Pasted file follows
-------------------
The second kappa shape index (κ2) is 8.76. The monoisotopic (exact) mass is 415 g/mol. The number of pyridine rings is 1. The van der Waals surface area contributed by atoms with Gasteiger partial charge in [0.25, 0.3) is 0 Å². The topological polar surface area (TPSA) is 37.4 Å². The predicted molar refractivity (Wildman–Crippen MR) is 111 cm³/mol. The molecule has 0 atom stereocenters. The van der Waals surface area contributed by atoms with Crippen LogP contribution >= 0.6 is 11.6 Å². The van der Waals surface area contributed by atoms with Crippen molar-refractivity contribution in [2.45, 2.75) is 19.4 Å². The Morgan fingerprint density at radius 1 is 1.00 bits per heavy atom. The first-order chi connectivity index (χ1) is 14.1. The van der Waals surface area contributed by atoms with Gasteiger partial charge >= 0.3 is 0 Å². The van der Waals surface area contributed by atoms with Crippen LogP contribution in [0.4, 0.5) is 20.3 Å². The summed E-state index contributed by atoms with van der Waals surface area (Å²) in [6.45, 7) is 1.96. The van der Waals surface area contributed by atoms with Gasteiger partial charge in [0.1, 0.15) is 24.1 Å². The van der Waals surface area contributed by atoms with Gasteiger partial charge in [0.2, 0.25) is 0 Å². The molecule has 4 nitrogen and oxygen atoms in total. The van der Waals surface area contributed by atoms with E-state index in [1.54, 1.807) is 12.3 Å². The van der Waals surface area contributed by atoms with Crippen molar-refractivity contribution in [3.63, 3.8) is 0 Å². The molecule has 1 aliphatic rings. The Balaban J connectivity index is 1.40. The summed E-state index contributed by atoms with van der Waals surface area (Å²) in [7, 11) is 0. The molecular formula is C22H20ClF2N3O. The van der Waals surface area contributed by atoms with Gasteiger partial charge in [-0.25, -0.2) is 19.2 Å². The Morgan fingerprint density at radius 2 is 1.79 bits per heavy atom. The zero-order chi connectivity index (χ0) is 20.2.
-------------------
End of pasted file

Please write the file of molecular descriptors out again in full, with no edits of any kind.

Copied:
The second kappa shape index (κ2) is 8.76. The monoisotopic (exact) mass is 415 g/mol. The number of pyridine rings is 1. The van der Waals surface area contributed by atoms with Gasteiger partial charge in [0.25, 0.3) is 0 Å². The topological polar surface area (TPSA) is 37.4 Å². The predicted molar refractivity (Wildman–Crippen MR) is 111 cm³/mol. The molecule has 0 atom stereocenters. The van der Waals surface area contributed by atoms with Crippen LogP contribution >= 0.6 is 11.6 Å². The van der Waals surface area contributed by atoms with Crippen molar-refractivity contribution in [2.45, 2.75) is 19.4 Å². The Morgan fingerprint density at radius 1 is 1.00 bits per heavy atom. The first-order chi connectivity index (χ1) is 14.1. The van der Waals surface area contributed by atoms with Gasteiger partial charge >= 0.3 is 0 Å². The van der Waals surface area contributed by atoms with Crippen LogP contribution in [0.4, 0.5) is 20.3 Å². The summed E-state index contributed by atoms with van der Waals surface area (Å²) in [6.45, 7) is 1.96. The van der Waals surface area contributed by atoms with Gasteiger partial charge in [0.1, 0.15) is 24.1 Å². The van der Waals surface area contributed by atoms with Gasteiger partial charge in [0.2, 0.25) is 0 Å². The molecule has 4 nitrogen and oxygen atoms in total. The van der Waals surface area contributed by atoms with E-state index in [1.54, 1.807) is 12.3 Å². The van der Waals surface area contributed by atoms with Crippen molar-refractivity contribution in [3.63, 3.8) is 0 Å². The molecule has 1 aliphatic rings. The Balaban J connectivity index is 1.40. The summed E-state index contributed by atoms with van der Waals surface area (Å²) in [7, 11) is 0. The molecular formula is C22H20ClF2N3O. The van der Waals surface area contributed by atoms with Gasteiger partial charge in [-0.25, -0.2) is 19.2 Å². The Morgan fingerprint density at radius 2 is 1.79 bits per heavy atom. The zero-order chi connectivity index (χ0) is 20.2.